The FAQs: What is Sen. Lee’s ‘Family-Friendly’ Tax Reform Plan?
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The FAQs: What is Sen. Lee’s ‘Family-Friendly’ Tax Reform Plan?

american-tax-policyYesterday, Sen. Mike Lee (R-UT) gave a speech on tax reform at the American Enterprise Institute that has been praised by many conservatives. Here’s what you should know about Lee’s proposal.

What exactly did Sen. Lee propose?

The “Family Fairness and Opportunity Tax Reform Act” is a proposal by Sen. Lee to deal with the individual income side of the tax code (not the corporate side) by making it more “family-friendly” and eliminating what Sen. Hill calls the “parent tax penalty.”

What is the parent tax penalty?

While Social Security and Medicare are often referred to as “insurance” programs, they are really generational transfer payments. Younger workers pay for the elderly and retired. The FICA and Medicare taxes taken out of a worker paychecks today are used today to directly pay for these benefits to seniors.

Sen. Lee notes that this structure requires that parents contribute twice — by paying FICA and Medicare taxes and by bearing the economic costs of raising children. According to Lee, this is essentially a “capital gains” tax on children (who will later provide the human capital for the generational transfer payment system).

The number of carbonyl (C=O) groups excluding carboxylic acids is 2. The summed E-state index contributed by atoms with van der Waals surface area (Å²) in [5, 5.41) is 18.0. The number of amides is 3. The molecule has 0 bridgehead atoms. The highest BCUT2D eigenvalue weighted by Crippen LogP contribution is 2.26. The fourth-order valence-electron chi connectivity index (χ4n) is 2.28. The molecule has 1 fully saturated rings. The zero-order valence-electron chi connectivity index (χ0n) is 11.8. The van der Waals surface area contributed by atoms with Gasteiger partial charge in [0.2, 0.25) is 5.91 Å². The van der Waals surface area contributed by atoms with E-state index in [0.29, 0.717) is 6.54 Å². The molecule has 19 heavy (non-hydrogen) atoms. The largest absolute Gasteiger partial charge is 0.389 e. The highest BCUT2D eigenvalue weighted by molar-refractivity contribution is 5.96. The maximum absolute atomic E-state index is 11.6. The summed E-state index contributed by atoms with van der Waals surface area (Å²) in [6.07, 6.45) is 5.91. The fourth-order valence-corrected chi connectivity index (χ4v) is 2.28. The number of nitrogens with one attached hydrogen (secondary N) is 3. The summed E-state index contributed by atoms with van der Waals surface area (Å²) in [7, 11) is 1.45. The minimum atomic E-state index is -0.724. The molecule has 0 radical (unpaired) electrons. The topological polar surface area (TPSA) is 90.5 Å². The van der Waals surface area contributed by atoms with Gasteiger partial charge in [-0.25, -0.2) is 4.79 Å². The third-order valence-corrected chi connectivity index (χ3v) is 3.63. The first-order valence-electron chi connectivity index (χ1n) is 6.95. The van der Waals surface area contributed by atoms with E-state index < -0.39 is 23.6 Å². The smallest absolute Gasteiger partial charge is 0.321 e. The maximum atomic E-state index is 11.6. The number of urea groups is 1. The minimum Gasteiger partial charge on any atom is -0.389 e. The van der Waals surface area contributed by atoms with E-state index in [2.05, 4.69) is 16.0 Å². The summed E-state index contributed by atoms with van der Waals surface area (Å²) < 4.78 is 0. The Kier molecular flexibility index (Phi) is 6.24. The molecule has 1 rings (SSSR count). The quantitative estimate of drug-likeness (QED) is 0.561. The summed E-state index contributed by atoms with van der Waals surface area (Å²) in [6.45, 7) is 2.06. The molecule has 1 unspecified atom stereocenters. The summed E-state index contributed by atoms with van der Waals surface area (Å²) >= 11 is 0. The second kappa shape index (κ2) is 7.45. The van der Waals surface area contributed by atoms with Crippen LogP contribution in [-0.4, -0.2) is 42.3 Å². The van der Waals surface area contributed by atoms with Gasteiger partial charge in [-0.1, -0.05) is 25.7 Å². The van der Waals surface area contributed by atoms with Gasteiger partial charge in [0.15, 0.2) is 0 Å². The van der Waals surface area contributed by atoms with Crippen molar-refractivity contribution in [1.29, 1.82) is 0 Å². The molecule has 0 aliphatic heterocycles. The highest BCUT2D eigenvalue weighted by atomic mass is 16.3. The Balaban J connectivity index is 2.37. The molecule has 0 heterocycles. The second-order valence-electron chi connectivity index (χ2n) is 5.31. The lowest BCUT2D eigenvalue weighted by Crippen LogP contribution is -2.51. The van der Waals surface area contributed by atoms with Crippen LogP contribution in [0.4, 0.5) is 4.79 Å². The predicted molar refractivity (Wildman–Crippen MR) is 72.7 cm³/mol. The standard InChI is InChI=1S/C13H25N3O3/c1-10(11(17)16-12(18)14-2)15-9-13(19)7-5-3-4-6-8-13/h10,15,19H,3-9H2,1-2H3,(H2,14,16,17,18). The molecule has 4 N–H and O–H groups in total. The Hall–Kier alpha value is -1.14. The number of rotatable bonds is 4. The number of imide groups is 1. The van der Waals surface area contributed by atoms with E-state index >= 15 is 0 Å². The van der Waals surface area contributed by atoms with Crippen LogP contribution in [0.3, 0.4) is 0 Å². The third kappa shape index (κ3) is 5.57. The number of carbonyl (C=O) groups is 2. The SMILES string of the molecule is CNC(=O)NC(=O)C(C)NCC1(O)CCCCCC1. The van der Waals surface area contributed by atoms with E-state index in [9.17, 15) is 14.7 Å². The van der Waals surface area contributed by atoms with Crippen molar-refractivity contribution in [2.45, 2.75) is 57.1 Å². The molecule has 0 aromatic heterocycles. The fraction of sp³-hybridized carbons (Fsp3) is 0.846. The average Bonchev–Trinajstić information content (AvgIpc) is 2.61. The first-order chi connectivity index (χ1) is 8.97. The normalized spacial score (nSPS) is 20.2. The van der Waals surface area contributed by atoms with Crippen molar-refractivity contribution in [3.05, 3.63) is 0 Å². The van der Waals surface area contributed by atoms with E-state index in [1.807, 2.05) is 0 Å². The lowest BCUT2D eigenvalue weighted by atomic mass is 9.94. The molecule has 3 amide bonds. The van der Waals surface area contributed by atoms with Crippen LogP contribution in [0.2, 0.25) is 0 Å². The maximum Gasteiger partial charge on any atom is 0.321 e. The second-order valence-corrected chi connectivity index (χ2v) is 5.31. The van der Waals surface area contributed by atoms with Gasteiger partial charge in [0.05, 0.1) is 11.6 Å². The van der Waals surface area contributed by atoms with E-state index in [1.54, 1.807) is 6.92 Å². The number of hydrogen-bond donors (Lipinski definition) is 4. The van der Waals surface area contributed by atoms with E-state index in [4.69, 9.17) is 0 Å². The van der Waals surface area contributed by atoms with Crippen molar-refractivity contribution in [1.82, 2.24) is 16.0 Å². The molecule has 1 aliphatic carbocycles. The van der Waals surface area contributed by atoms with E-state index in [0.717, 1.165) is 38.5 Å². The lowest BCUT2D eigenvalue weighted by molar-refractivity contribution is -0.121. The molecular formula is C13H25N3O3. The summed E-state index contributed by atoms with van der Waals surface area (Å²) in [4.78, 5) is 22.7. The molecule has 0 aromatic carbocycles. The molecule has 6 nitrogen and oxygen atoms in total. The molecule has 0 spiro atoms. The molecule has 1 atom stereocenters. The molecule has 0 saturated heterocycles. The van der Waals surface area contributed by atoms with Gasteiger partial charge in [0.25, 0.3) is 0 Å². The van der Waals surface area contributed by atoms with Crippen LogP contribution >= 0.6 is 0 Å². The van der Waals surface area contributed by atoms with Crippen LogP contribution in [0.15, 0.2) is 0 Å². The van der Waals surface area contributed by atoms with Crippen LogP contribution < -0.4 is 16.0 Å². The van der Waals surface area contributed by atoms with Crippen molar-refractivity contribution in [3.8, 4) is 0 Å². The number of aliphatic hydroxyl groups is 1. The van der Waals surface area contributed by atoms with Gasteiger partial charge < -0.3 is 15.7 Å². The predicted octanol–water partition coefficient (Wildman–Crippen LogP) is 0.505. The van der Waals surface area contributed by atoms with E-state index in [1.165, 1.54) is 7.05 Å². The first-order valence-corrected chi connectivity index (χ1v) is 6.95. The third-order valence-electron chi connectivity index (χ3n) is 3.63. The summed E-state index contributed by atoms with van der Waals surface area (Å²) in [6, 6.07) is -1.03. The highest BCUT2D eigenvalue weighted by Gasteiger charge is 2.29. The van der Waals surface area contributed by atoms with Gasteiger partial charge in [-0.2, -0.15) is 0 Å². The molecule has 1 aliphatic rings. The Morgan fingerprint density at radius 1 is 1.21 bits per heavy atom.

Can you give an overview of Lee’s plan?

The gist of the plan is a proposal to consolidate tax brackets, simplify the tax code, repeal the AMT and Obamacare tax hikes, lower individual tax rates, and begin to address the parent tax penalty.

Okay, so what are the general details?

The new plan would:

• Establish two individual income tax rates: 15% on all income up to $87,850—and twice that amount for married couples—and 35% on all income above that.

• Eliminate most existing deductions and credits not related to children.

• Raise the per child tax credit from $1,000 to $2,500

• Provide a $2,000 personal credit to replace the personal exemption and standard deduction.

• Include a new charitable deduction that would be available to all taxpayers, not just those who itemize deductions.

• Replace the current mortgage interest deduction with a new one that is available to all home-owners and is capped at $300,000 worth of principal.

What if a parent doesn’t pay income taxes?

The new child-care credit would apply not only to income taxes, but also to parents’ payroll tax liability on both the employee and employer sides.

Anything else I should know?

Lee says this plan is merely the first phase. The future goals of his tax plan are to:

• Lower rates and simplify the code further.

• Increase the child credit even more.

• Reform the way we tax investments and business income.

• Reform the welfare system to harmonize with this new tax code so that federal policy seamlessly promotes opportunity and upward mobility for underprivileged families as they work their way into the middle class.

Joe Carter

Joe Carter is a Senior Editor at the Acton Institute. Joe also serves as an editor at the The Gospel Coalition, a communications specialist for the Ethics and Religious Liberty Commission of the Southern Baptist Convention, and as an adjunct professor of journalism at Patrick Henry College. He is the editor of the NIV Lifehacks Bible and co-author of How to Argue like Jesus: Learning Persuasion from History's Greatest Communicator (Crossway).